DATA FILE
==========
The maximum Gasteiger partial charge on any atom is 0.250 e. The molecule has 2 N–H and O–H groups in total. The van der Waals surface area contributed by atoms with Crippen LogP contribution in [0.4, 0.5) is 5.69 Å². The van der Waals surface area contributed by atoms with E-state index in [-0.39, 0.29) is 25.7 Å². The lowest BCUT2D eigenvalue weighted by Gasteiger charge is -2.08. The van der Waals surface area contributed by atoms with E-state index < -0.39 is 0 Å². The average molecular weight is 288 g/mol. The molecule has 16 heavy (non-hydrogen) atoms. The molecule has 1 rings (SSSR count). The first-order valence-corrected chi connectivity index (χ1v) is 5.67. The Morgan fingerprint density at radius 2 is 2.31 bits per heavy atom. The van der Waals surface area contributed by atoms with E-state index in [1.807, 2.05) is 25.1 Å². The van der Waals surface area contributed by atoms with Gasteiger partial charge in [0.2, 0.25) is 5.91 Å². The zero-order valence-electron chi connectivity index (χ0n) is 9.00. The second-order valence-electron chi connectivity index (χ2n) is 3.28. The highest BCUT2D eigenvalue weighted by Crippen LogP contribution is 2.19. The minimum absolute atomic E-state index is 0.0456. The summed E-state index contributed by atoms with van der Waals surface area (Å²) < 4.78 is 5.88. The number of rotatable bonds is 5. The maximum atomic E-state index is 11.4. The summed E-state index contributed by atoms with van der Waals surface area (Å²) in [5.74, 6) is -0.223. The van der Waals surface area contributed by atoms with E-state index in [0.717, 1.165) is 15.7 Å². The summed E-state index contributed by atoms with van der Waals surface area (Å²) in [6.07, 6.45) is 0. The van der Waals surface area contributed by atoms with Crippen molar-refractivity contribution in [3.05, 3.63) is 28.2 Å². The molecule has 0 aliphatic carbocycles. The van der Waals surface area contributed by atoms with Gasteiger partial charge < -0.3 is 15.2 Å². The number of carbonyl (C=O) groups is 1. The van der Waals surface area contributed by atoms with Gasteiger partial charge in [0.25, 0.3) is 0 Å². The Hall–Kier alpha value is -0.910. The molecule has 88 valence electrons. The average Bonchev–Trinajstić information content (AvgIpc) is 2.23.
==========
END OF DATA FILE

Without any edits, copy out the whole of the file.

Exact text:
The maximum Gasteiger partial charge on any atom is 0.250 e. The molecule has 2 N–H and O–H groups in total. The van der Waals surface area contributed by atoms with Crippen LogP contribution in [0.4, 0.5) is 5.69 Å². The van der Waals surface area contributed by atoms with E-state index in [-0.39, 0.29) is 25.7 Å². The lowest BCUT2D eigenvalue weighted by Gasteiger charge is -2.08. The van der Waals surface area contributed by atoms with E-state index < -0.39 is 0 Å². The average molecular weight is 288 g/mol. The molecule has 16 heavy (non-hydrogen) atoms. The molecule has 1 rings (SSSR count). The first-order valence-corrected chi connectivity index (χ1v) is 5.67. The Morgan fingerprint density at radius 2 is 2.31 bits per heavy atom. The van der Waals surface area contributed by atoms with E-state index in [1.807, 2.05) is 25.1 Å². The van der Waals surface area contributed by atoms with Gasteiger partial charge in [0.2, 0.25) is 5.91 Å². The zero-order valence-electron chi connectivity index (χ0n) is 9.00. The second-order valence-electron chi connectivity index (χ2n) is 3.28. The highest BCUT2D eigenvalue weighted by Crippen LogP contribution is 2.19. The minimum absolute atomic E-state index is 0.0456. The summed E-state index contributed by atoms with van der Waals surface area (Å²) < 4.78 is 5.88. The number of rotatable bonds is 5. The maximum atomic E-state index is 11.4. The summed E-state index contributed by atoms with van der Waals surface area (Å²) in [5.74, 6) is -0.223. The van der Waals surface area contributed by atoms with E-state index in [0.717, 1.165) is 15.7 Å². The summed E-state index contributed by atoms with van der Waals surface area (Å²) in [6.07, 6.45) is 0. The van der Waals surface area contributed by atoms with Crippen molar-refractivity contribution in [3.05, 3.63) is 28.2 Å². The molecule has 0 aliphatic carbocycles. The van der Waals surface area contributed by atoms with Gasteiger partial charge < -0.3 is 15.2 Å². The number of carbonyl (C=O) groups is 1. The van der Waals surface area contributed by atoms with Gasteiger partial charge in [0.25, 0.3) is 0 Å². The Hall–Kier alpha value is -0.910. The molecule has 88 valence electrons. The average Bonchev–Trinajstić information content (AvgIpc) is 2.23.